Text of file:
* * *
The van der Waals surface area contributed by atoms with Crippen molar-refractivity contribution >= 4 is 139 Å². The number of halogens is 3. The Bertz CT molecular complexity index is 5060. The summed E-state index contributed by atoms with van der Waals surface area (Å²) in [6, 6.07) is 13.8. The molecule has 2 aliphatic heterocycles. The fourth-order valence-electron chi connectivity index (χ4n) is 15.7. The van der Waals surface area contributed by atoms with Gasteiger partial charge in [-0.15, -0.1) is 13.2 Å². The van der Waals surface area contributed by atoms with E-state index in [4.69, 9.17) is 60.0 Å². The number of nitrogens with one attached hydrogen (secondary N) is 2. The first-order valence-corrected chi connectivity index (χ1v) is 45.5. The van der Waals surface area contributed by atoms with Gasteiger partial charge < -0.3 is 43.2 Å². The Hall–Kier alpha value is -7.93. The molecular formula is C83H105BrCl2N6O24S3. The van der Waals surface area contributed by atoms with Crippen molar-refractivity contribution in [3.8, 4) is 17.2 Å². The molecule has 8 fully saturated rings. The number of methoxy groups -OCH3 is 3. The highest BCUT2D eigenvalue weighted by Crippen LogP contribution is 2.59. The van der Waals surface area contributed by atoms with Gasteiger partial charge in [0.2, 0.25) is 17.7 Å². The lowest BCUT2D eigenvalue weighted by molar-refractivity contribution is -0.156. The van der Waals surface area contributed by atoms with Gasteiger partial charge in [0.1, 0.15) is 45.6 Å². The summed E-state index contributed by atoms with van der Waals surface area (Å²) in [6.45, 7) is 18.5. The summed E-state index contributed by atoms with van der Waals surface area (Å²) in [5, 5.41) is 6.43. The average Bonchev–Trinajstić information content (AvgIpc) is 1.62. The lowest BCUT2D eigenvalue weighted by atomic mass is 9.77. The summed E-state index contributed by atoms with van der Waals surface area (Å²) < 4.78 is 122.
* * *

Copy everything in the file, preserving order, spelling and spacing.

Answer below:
The van der Waals surface area contributed by atoms with Crippen molar-refractivity contribution >= 4 is 139 Å². The number of halogens is 3. The Bertz CT molecular complexity index is 5060. The summed E-state index contributed by atoms with van der Waals surface area (Å²) in [6, 6.07) is 13.8. The molecule has 2 aliphatic heterocycles. The fourth-order valence-electron chi connectivity index (χ4n) is 15.7. The van der Waals surface area contributed by atoms with Gasteiger partial charge in [-0.15, -0.1) is 13.2 Å². The van der Waals surface area contributed by atoms with E-state index in [4.69, 9.17) is 60.0 Å². The number of nitrogens with one attached hydrogen (secondary N) is 2. The first-order valence-corrected chi connectivity index (χ1v) is 45.5. The van der Waals surface area contributed by atoms with Gasteiger partial charge < -0.3 is 43.2 Å². The Hall–Kier alpha value is -7.93. The molecular formula is C83H105BrCl2N6O24S3. The van der Waals surface area contributed by atoms with Crippen molar-refractivity contribution in [3.8, 4) is 17.2 Å². The molecule has 8 fully saturated rings. The number of methoxy groups -OCH3 is 3. The highest BCUT2D eigenvalue weighted by Crippen LogP contribution is 2.59. The van der Waals surface area contributed by atoms with Gasteiger partial charge in [0.2, 0.25) is 17.7 Å². The lowest BCUT2D eigenvalue weighted by molar-refractivity contribution is -0.156. The van der Waals surface area contributed by atoms with Gasteiger partial charge in [0.1, 0.15) is 45.6 Å². The summed E-state index contributed by atoms with van der Waals surface area (Å²) in [6.45, 7) is 18.5. The summed E-state index contributed by atoms with van der Waals surface area (Å²) in [5, 5.41) is 6.43. The average Bonchev–Trinajstić information content (AvgIpc) is 1.62. The lowest BCUT2D eigenvalue weighted by atomic mass is 9.77. The summed E-state index contributed by atoms with van der Waals surface area (Å²) < 4.78 is 122.